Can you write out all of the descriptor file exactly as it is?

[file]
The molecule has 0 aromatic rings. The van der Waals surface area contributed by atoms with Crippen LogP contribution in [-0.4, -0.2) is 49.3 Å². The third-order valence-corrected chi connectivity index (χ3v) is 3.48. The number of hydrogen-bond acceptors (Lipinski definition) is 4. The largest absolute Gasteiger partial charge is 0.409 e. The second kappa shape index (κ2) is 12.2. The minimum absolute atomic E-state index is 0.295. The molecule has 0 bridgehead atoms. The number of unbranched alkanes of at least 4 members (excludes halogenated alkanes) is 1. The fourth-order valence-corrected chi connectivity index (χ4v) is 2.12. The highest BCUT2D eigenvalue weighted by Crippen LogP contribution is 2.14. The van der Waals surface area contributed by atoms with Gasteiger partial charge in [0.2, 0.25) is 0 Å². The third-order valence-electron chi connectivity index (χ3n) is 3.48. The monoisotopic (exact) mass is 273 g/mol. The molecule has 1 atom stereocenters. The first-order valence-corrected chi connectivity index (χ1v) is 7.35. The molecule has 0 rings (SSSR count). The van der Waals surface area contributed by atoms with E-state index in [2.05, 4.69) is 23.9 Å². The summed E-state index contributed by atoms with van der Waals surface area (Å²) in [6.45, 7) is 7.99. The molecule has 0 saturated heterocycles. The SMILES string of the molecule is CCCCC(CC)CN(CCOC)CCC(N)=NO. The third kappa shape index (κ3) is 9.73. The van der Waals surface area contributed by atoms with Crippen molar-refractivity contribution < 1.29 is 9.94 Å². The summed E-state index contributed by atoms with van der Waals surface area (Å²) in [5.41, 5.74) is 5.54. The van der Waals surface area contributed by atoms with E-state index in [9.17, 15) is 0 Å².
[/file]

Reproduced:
The molecule has 0 aromatic rings. The van der Waals surface area contributed by atoms with Crippen LogP contribution in [-0.4, -0.2) is 49.3 Å². The third-order valence-corrected chi connectivity index (χ3v) is 3.48. The number of hydrogen-bond acceptors (Lipinski definition) is 4. The largest absolute Gasteiger partial charge is 0.409 e. The second kappa shape index (κ2) is 12.2. The minimum absolute atomic E-state index is 0.295. The molecule has 0 bridgehead atoms. The number of unbranched alkanes of at least 4 members (excludes halogenated alkanes) is 1. The fourth-order valence-corrected chi connectivity index (χ4v) is 2.12. The highest BCUT2D eigenvalue weighted by Crippen LogP contribution is 2.14. The van der Waals surface area contributed by atoms with Gasteiger partial charge in [0.2, 0.25) is 0 Å². The third-order valence-electron chi connectivity index (χ3n) is 3.48. The monoisotopic (exact) mass is 273 g/mol. The molecule has 1 atom stereocenters. The first-order valence-corrected chi connectivity index (χ1v) is 7.35. The molecule has 0 rings (SSSR count). The van der Waals surface area contributed by atoms with E-state index in [2.05, 4.69) is 23.9 Å². The summed E-state index contributed by atoms with van der Waals surface area (Å²) in [6.45, 7) is 7.99. The molecule has 0 saturated heterocycles. The SMILES string of the molecule is CCCCC(CC)CN(CCOC)CCC(N)=NO. The third kappa shape index (κ3) is 9.73. The van der Waals surface area contributed by atoms with Crippen molar-refractivity contribution < 1.29 is 9.94 Å². The summed E-state index contributed by atoms with van der Waals surface area (Å²) in [5.41, 5.74) is 5.54. The van der Waals surface area contributed by atoms with E-state index in [9.17, 15) is 0 Å².